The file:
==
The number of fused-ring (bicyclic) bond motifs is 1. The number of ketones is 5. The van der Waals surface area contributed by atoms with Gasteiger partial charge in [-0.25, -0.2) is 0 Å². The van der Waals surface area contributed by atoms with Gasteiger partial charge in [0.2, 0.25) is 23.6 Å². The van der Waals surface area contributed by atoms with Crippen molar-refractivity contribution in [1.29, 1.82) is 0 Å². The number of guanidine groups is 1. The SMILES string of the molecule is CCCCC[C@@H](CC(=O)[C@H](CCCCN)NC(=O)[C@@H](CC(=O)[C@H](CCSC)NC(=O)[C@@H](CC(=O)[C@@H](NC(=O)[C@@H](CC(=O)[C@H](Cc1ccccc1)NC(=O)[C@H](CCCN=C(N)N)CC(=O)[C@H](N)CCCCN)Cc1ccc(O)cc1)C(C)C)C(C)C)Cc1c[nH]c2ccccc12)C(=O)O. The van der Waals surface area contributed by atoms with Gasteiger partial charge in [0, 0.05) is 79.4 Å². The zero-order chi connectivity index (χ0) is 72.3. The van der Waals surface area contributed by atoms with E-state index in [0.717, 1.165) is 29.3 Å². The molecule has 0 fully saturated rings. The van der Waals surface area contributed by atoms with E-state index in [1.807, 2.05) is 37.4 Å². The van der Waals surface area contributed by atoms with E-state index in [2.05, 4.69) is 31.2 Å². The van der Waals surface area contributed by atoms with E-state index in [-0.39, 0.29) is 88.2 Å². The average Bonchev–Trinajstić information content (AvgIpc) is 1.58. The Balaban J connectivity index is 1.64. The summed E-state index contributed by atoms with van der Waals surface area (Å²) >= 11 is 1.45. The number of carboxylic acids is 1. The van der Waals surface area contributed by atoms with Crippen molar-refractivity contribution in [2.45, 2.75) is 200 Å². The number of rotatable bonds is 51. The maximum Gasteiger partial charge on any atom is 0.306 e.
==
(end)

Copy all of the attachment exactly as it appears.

The number of fused-ring (bicyclic) bond motifs is 1. The number of ketones is 5. The van der Waals surface area contributed by atoms with Gasteiger partial charge in [-0.25, -0.2) is 0 Å². The van der Waals surface area contributed by atoms with Gasteiger partial charge in [0.2, 0.25) is 23.6 Å². The van der Waals surface area contributed by atoms with Crippen molar-refractivity contribution in [1.29, 1.82) is 0 Å². The number of guanidine groups is 1. The SMILES string of the molecule is CCCCC[C@@H](CC(=O)[C@H](CCCCN)NC(=O)[C@@H](CC(=O)[C@H](CCSC)NC(=O)[C@@H](CC(=O)[C@@H](NC(=O)[C@@H](CC(=O)[C@H](Cc1ccccc1)NC(=O)[C@H](CCCN=C(N)N)CC(=O)[C@H](N)CCCCN)Cc1ccc(O)cc1)C(C)C)C(C)C)Cc1c[nH]c2ccccc12)C(=O)O. The van der Waals surface area contributed by atoms with Gasteiger partial charge in [0, 0.05) is 79.4 Å². The zero-order chi connectivity index (χ0) is 72.3. The van der Waals surface area contributed by atoms with E-state index in [0.717, 1.165) is 29.3 Å². The molecule has 0 fully saturated rings. The van der Waals surface area contributed by atoms with E-state index in [1.807, 2.05) is 37.4 Å². The van der Waals surface area contributed by atoms with E-state index in [2.05, 4.69) is 31.2 Å². The van der Waals surface area contributed by atoms with E-state index in [-0.39, 0.29) is 88.2 Å². The average Bonchev–Trinajstić information content (AvgIpc) is 1.58. The Balaban J connectivity index is 1.64. The summed E-state index contributed by atoms with van der Waals surface area (Å²) >= 11 is 1.45. The number of carboxylic acids is 1. The van der Waals surface area contributed by atoms with Crippen molar-refractivity contribution in [2.45, 2.75) is 200 Å². The number of rotatable bonds is 51. The maximum Gasteiger partial charge on any atom is 0.306 e.